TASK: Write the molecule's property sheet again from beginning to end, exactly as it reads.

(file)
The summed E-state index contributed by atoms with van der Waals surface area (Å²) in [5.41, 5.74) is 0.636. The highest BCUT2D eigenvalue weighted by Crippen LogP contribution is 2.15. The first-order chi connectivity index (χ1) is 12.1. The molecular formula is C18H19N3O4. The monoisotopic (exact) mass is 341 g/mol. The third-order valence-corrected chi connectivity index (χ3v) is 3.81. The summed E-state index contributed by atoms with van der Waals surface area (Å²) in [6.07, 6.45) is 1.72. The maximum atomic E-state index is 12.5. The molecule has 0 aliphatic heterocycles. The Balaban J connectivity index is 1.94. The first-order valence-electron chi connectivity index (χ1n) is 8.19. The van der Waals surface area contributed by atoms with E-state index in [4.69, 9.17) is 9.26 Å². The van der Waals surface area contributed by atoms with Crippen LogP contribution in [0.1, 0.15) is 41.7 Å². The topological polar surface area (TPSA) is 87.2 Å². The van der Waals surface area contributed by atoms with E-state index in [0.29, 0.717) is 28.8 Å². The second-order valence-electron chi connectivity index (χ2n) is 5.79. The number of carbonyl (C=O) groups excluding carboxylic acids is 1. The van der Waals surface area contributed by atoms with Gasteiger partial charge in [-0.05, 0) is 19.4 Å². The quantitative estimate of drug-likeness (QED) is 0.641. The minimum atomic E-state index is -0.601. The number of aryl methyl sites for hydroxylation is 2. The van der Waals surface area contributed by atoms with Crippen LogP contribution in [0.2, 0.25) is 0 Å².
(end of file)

The summed E-state index contributed by atoms with van der Waals surface area (Å²) in [5.41, 5.74) is 0.636. The highest BCUT2D eigenvalue weighted by Crippen LogP contribution is 2.15. The first-order chi connectivity index (χ1) is 12.1. The molecular formula is C18H19N3O4. The monoisotopic (exact) mass is 341 g/mol. The third-order valence-corrected chi connectivity index (χ3v) is 3.81. The summed E-state index contributed by atoms with van der Waals surface area (Å²) in [6.07, 6.45) is 1.72. The maximum atomic E-state index is 12.5. The molecule has 0 aliphatic heterocycles. The Balaban J connectivity index is 1.94. The first-order valence-electron chi connectivity index (χ1n) is 8.19. The van der Waals surface area contributed by atoms with E-state index in [4.69, 9.17) is 9.26 Å². The van der Waals surface area contributed by atoms with Crippen LogP contribution in [0.1, 0.15) is 41.7 Å². The topological polar surface area (TPSA) is 87.2 Å². The van der Waals surface area contributed by atoms with E-state index in [0.29, 0.717) is 28.8 Å². The second-order valence-electron chi connectivity index (χ2n) is 5.79. The number of carbonyl (C=O) groups excluding carboxylic acids is 1. The van der Waals surface area contributed by atoms with Gasteiger partial charge in [-0.05, 0) is 19.4 Å². The quantitative estimate of drug-likeness (QED) is 0.641. The minimum atomic E-state index is -0.601. The number of aryl methyl sites for hydroxylation is 2. The van der Waals surface area contributed by atoms with Crippen LogP contribution in [0.2, 0.25) is 0 Å².